Asked if he is concerned about possible outages, disruptions and bandwidth issues with these online services, Sezer said he has received assurances from Microsoft in this regard, noting that this would be an that issue regardless of whether or not Microsoft was hosting it. "The basic question for me is whether I can run this infrastructure better than Microsoft can. Am I going to be able to know their product better than them? I might, but I'm hoping that's not the case," he said. "Time will tell, but my core business is not running a data center, and letting someone else do this frees up resources that can be used elsewhere. Is there a risk? Yes.""We estimate that a 1,000-employee company with moderate e-mail usage that hosts their e-mail may incur an additional $3,000 or more per month just for bandwidth charges for their users and which is not included in the pricing of Microsoft's services," McCall said. Microsoft will need to learn Research in Motion's recent lesson: A network service interruption can occur at any time, and trusting companies putting all of their eggs in the hosted services basket can run the risk of significant productivity losses when, not if, e-mail goes down, he said. But for Sezer, letting Microsoft handle those services allows him to put those resources into developing new capabilities and differentiated solutions. Asked if Microsoft has provided guarantees against e-mail loss and any legal and regulatory issues that could arise from that, Sezer said, "We had a substantial legal engagement with Microsoft upfront, which was an extensive, difficult undertaking." This issue was addressed in a recent research report about hosted e-mail by Gartner analyst Matthew Cain, who said the market for e-mail hosting services is poised for explosive growth in the next few years, with 20 percent of enterprise market e-mail seats delivered via software as a service and similar models by 2012. But there are four areas of common misunderstanding in hosted e-mail relationships: legal, security and integration, contract startup and cessation, and operations, he said. Cain recommended that customers clarify the legal aspects before signing the contract, including how discovery and preservation requests will be processed.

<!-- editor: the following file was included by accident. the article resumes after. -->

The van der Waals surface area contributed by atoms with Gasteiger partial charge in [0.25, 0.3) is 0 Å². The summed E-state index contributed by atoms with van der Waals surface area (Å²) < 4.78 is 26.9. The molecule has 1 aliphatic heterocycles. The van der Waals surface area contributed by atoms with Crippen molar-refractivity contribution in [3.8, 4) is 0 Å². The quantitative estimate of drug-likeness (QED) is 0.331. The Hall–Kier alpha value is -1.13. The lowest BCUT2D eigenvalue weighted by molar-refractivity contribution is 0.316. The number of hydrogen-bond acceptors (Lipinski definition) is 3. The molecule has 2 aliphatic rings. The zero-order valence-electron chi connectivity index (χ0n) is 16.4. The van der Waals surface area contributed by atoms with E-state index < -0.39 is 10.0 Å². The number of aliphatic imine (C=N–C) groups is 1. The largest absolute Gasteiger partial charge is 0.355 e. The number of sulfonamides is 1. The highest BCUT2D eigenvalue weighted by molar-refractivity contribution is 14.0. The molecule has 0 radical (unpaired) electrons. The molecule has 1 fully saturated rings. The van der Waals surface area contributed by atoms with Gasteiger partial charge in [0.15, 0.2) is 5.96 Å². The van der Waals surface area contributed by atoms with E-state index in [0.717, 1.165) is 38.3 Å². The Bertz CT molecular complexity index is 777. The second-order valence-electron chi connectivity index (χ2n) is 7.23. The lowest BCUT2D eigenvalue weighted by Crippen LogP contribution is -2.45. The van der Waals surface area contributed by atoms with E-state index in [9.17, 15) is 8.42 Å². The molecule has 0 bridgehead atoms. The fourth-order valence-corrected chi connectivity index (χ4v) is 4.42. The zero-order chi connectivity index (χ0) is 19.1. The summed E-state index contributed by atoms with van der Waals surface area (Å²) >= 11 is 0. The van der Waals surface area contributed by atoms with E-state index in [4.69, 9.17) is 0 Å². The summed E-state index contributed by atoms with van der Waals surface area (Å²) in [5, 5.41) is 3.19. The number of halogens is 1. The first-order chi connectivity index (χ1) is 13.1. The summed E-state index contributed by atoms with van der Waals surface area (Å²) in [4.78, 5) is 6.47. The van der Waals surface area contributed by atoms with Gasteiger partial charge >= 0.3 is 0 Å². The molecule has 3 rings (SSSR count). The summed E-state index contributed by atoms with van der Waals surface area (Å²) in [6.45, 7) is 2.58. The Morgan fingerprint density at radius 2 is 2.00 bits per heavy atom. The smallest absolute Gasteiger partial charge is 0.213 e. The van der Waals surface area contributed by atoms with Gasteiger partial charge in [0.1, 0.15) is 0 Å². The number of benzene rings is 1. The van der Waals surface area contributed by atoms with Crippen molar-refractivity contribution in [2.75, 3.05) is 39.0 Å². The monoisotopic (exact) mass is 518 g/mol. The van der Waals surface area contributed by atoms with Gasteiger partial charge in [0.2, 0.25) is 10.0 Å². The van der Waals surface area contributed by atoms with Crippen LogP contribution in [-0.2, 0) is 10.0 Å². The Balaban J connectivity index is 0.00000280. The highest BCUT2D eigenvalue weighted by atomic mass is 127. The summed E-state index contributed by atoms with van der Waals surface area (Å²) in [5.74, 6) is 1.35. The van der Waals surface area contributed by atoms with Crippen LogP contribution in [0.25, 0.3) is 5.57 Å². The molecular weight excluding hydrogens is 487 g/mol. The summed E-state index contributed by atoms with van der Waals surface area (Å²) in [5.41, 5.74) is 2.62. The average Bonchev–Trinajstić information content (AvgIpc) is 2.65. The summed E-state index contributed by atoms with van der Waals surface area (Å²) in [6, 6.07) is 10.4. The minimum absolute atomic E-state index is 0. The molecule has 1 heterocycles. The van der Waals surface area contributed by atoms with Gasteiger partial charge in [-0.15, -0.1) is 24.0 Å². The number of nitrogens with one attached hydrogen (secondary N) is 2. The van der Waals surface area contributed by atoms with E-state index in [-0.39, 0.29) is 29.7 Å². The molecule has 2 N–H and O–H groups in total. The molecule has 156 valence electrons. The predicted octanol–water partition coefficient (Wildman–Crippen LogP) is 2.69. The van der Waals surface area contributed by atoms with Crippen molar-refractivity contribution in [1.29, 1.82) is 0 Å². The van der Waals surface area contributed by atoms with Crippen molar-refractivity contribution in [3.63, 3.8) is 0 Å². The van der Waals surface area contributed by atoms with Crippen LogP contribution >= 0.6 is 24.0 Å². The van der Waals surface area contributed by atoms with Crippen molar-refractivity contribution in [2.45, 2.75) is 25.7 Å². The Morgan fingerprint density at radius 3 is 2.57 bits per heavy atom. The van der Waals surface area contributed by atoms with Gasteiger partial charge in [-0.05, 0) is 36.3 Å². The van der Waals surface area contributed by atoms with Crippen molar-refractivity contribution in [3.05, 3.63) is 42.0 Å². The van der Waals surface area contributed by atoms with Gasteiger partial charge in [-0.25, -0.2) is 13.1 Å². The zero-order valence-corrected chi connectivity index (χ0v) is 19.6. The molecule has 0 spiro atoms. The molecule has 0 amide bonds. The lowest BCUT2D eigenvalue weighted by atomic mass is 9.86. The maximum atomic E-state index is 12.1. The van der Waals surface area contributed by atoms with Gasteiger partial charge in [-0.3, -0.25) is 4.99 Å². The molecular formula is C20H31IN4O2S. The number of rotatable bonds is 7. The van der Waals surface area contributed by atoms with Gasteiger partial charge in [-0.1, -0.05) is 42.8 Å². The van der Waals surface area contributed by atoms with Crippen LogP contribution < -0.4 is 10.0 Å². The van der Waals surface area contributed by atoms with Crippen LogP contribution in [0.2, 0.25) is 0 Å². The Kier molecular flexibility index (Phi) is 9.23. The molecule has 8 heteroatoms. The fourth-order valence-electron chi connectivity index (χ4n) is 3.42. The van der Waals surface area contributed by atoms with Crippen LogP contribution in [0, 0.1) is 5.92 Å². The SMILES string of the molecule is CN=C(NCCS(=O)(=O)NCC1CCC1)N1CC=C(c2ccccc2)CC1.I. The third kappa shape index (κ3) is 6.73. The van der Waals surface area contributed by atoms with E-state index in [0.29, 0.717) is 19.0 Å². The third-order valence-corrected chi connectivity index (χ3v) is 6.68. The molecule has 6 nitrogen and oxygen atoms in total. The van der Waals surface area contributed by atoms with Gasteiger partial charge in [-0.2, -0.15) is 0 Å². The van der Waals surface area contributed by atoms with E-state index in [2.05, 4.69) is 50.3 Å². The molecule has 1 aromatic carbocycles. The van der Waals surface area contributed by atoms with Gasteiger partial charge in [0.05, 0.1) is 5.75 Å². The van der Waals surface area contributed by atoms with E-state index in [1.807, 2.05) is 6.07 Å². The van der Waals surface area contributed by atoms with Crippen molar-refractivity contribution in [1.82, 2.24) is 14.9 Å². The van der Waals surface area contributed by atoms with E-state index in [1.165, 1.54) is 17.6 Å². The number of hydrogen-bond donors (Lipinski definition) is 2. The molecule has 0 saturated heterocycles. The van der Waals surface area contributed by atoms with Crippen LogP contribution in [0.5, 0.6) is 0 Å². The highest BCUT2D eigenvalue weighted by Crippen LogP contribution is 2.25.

Keith McCall, chief technology officer of Azaleos and a former Microsoft executive, said there are risks, warning that hosting is a costly proposition for companies of all sizes, but especially for those with more than 200 employees.